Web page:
One person’s experience is no guarantee it will happen to another. I trust my own husband to be alone with women and he does the same with me. And both of us are borderline bloodhounds so if anything ever felt suspicious, neither would get away with it.

      Reply
      1. KSue

        Wow, you are a wise gal. I completely agree with all of your points.
        I agree with the opposite sex point. It is not a matter of trust really, I think of it as more of a respect thing. If I was out with a friend of the opposite sex and my hubby’s co-worker or something saw me…akward ! I try not to do anything that even has the “appearance” of evil.
        I agree with the previous post, we are a unit and together, any male friend of mine is now – our friend.

        A marriage mistake I have made ( and still struggle with frankly), is how he deals with and disciplines the kids. I get really critical of him. This has been the #1 cause of conflict in our marriage. We have had to talk about it and made some “house rules” for how we deal with the munchkins. He still gets frustrated with them, but he knows he made a mistake and usual apologizes to all involved if I keep my mouth shut;)

        Reply
      2. Carol

        It’s because these experiences are so common that it’s not recommended. It’s not just one person’s experience. Keep those friends, but don’t be alone. I guarantee you that is how 99% of affairs start. And they also start with the denial that nothing will happen and they are just friends.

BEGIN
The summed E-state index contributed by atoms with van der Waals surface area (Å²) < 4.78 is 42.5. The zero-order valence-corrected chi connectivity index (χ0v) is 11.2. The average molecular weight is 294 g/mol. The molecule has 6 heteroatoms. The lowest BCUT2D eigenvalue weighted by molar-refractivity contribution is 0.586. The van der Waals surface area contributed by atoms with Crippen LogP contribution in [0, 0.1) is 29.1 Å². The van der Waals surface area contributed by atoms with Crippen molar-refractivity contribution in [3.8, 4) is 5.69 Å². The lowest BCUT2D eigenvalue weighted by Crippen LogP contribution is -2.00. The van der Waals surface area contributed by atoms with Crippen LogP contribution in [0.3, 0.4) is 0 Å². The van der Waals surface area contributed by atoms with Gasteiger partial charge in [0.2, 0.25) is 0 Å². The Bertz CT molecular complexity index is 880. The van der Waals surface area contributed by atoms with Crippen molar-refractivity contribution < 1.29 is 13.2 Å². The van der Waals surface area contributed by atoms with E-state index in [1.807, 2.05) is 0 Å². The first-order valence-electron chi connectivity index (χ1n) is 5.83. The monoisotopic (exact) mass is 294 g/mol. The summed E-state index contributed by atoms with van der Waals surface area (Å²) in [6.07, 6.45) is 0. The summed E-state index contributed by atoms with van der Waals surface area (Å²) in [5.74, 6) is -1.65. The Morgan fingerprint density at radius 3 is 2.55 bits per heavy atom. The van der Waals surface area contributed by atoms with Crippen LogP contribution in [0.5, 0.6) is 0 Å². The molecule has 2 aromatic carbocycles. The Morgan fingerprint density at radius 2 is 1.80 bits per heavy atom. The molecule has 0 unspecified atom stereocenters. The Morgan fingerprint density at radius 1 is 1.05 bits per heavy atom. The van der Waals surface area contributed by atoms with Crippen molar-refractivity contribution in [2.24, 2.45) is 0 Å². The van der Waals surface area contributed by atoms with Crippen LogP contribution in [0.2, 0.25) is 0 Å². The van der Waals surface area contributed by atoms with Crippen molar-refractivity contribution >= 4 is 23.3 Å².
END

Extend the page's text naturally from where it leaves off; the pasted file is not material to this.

Reply
    2. Theresa

      I agree with no friends of the opposite sex., being alone etc. It is human nature to see that person in a sexual non friendship way. It has nothing to do with trust, jealously and all that. When you spend 13 hours a day at work with someone things are gonna be said, offered and sometimes there is follow through (affair). To all those that say “I get along better with guys or all my friends are males” stop it. Give them the chance and they are gonna go for it.

      Reply
  19. nasoj

    SAY PLEASE AND THANK YOU ! ! !

    we all know they both go a long way , yes even when passing the salt or remote

    Reply
  20. Christina

    Whilst I was reading this I felt so convicted. Thank you so much for this post. It’s advice I needed just at this very moment in my life.

    Reply
  21. TiffanyS

    I need to work on not taking things too seriously, and greeting him better when he gets home. I’m so tired by the times he comes home, my “Hey” is one of relief!

    We make it a point to always know each other’s passwords for social media and email. He can look through my phone and I can go through his at any time (not that we’ve ever needed to unless we lost a text). He’s promised not to push clean laundry off the bed, and I have tried to keep it off his side (as he reminds me, it isn’t a shelf!).

    Thank you for the honesty in your post.

    Reply
  22. Suns

    I loved the article! Almost liked every tip, but I m very much amazed to read about ur views about opposite sex friend (which is very true) . Great that u r so mature in such a young age!!!

    Reply
  23. Rolene

    Thank you for these great tips! I agree with so many of them, especially the first 10 minutes when both are home. It is so easy to start with the to-do list before he had a chance to lock the door behind him. And forgetting to laugh! We really need more laughter..